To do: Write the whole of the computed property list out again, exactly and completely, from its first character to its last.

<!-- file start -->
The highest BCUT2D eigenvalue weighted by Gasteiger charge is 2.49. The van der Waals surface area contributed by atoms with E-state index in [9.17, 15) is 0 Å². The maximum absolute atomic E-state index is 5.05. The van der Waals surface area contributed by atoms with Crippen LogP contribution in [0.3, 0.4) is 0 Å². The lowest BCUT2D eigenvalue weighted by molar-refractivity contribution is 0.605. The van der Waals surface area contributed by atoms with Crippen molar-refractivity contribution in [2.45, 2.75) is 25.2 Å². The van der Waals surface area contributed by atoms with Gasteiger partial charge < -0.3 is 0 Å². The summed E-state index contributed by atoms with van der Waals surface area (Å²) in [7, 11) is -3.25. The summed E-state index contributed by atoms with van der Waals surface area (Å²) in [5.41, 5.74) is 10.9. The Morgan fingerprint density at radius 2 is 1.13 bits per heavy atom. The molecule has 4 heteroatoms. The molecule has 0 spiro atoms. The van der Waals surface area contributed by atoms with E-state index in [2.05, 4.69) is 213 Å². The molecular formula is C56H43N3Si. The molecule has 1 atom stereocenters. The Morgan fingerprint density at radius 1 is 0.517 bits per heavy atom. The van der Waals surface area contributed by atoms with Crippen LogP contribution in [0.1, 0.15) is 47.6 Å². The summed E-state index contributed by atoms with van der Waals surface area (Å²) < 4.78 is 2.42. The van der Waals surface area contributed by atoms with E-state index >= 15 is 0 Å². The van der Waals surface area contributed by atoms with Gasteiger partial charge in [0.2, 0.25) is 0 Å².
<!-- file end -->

The highest BCUT2D eigenvalue weighted by Gasteiger charge is 2.49. The van der Waals surface area contributed by atoms with E-state index in [9.17, 15) is 0 Å². The maximum absolute atomic E-state index is 5.05. The van der Waals surface area contributed by atoms with Crippen LogP contribution in [0.3, 0.4) is 0 Å². The lowest BCUT2D eigenvalue weighted by molar-refractivity contribution is 0.605. The van der Waals surface area contributed by atoms with Crippen molar-refractivity contribution in [2.45, 2.75) is 25.2 Å². The van der Waals surface area contributed by atoms with Gasteiger partial charge < -0.3 is 0 Å². The summed E-state index contributed by atoms with van der Waals surface area (Å²) in [7, 11) is -3.25. The summed E-state index contributed by atoms with van der Waals surface area (Å²) in [5.41, 5.74) is 10.9. The Morgan fingerprint density at radius 2 is 1.13 bits per heavy atom. The molecule has 4 heteroatoms. The molecule has 0 spiro atoms. The van der Waals surface area contributed by atoms with E-state index in [2.05, 4.69) is 213 Å². The molecular formula is C56H43N3Si. The molecule has 1 atom stereocenters. The Morgan fingerprint density at radius 1 is 0.517 bits per heavy atom. The van der Waals surface area contributed by atoms with Crippen LogP contribution in [0.1, 0.15) is 47.6 Å². The summed E-state index contributed by atoms with van der Waals surface area (Å²) < 4.78 is 2.42. The van der Waals surface area contributed by atoms with E-state index >= 15 is 0 Å². The van der Waals surface area contributed by atoms with Gasteiger partial charge in [0.2, 0.25) is 0 Å².